Uganda must act now to halt further slaughter in Democratic Republic of Congo
'The latest killings and the climate of extreme distrust which is once again taking hold in the region are an indication that ethnic violence is set to intensify and could lead to renewed large - scale loss of civilian life', Amnesty International warned.
'Uganda, as the authority in ultimate control in the region, has a clear responsibility to act impartially to protect civilian life and to prevent a further slide into violence. The international community, too, must face up to the scale and gravity of this conflict and take a more active role in ending the violence against civilians,' the organisation said.
At least 150 Lendu civilians were reportedly killed by armed Hema civilian groups who attacked districts of Bunia throughout the day of 19 January. The victims, who included Women's rights's rightss rights's rights's rights's rights and Children's rights, were reportedly killed with machetes and in some cases decapitated. Many of the bodies were thrown into open latrines. The killings were in reprisal for an attack by a Lendu and allied Ngiti armed group early that morning on Ugandan military positions and residential areas in the town, during which as many as 50 Hema civilians were reported killed by spears or bow and arrow, or burned alive in their homes by Lendu/Ngiti assailants. At least 60 Lendu/Ngiti attackers were also reported killed during the earlier assault, which was repulsed by Ugandan forces.
Amnesty International is particularly concerned by reports that Ugandan military forces, having driven off the initial attack, did not intervene promptly to halt subsequent killings of civilians in Bunia, despite repeated requests to do so from community leaders and international humanitarian agencies, or may even have stood by as killings took place.
In the past few weeks violence between the two ethnic groups in the area around Bunia has led to scores of deaths and the displacement of several thousands of civilians. The Ituri region is under the control of the Ugandan government and military, and a newly-formed armed opposition group allied to Uganda, the Congolese Liberation Front (CLF).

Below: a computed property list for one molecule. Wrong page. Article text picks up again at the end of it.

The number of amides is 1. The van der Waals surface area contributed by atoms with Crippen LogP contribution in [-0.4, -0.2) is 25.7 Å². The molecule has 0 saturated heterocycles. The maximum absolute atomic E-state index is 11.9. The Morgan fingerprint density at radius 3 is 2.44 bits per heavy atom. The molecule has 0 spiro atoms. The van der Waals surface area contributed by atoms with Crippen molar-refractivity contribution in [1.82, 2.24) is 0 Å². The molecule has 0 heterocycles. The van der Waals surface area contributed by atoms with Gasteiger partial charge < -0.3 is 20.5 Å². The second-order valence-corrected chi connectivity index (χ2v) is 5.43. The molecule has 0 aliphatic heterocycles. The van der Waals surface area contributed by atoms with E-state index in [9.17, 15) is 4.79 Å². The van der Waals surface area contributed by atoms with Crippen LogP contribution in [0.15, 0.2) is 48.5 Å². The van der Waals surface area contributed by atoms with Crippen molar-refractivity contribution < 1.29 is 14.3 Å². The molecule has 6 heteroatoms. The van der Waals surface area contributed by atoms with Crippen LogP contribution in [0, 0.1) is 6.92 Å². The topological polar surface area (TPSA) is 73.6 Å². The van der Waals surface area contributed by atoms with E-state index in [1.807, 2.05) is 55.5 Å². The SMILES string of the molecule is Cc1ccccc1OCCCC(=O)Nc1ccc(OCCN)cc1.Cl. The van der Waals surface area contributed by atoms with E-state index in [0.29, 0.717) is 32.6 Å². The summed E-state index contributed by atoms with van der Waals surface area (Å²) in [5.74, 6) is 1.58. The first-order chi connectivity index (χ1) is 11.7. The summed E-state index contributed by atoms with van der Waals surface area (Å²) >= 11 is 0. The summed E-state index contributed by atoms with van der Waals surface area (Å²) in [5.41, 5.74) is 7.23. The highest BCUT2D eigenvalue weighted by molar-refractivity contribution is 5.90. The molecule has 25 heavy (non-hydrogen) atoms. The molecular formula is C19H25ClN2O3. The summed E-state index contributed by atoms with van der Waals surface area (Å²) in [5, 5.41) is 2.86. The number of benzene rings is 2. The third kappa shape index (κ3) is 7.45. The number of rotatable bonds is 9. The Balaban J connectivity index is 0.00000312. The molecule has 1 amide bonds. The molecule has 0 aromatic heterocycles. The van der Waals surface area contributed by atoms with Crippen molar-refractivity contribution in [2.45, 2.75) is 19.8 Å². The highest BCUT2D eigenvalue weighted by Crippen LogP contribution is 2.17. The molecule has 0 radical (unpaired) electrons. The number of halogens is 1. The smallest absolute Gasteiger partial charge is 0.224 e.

Amnesty International is appealing to the Ugandan and CLF authorities, and the international community to put in place urgent measures to prevent further bloodshed in Ituri.
The organisation is calling on the Ugandan authorities as a first step to instruct the military command in Bunia of its responsibility to act promptly, efficiently and impartially to protect all civilian life throughout the region. The Ugandan authorities should also act to protect international humanitarian organisations in the region and to facilitate the safe delivery of aid. International humanitarian agencies operating from Bunia have in the past been threatened and attacked by extremist groups.
The Ugandan and CLF authorities should also make every effort to calm ethnic tensions by urgently restoring mediation efforts between the two communities.
Amnesty International is calling on the international community to exert immediate pressure on the Ugandan government to halt the spread of violence in the region and to actively promote and support reconciliation efforts between the two communities. The international community should also establish an international commission of enquiry to investigate violations of international humanitarian and human rights law during the Hema-Lendu conflict, including allegations of Ugandan and allied military involvement in atrocities.
The Hema-Lendu conflict originated in a dispute over land rights in June 1999. During the latter half of 1999 Hema armed groups carried out a campaign to drive Lendu from their homes in the Ituri region, which is rich in mineral wealth. By the beginning of 2000 the conflict had left an estimated 7,000 civilians dead and more than 180,000 displaced. Throughout the conflict there were consistent reports that Ugandan and allied troops sided with the Hema and were involved in killings and other abuses against Lendu.
Mediation attempts, which had shown some signs of success, were undermined by recent political upheavals among the Ugandan-backed armed opposition and by the detention and transfer to Uganda by the Ugandan military of the former governor of Ituri province, Ernest Uringi Padolo, earlier this month. Ernest Uringi Padolo was credited by many with playing a constructive role in reconciliation efforts. The reason for his detention has not been explained by the Ugandan authorities.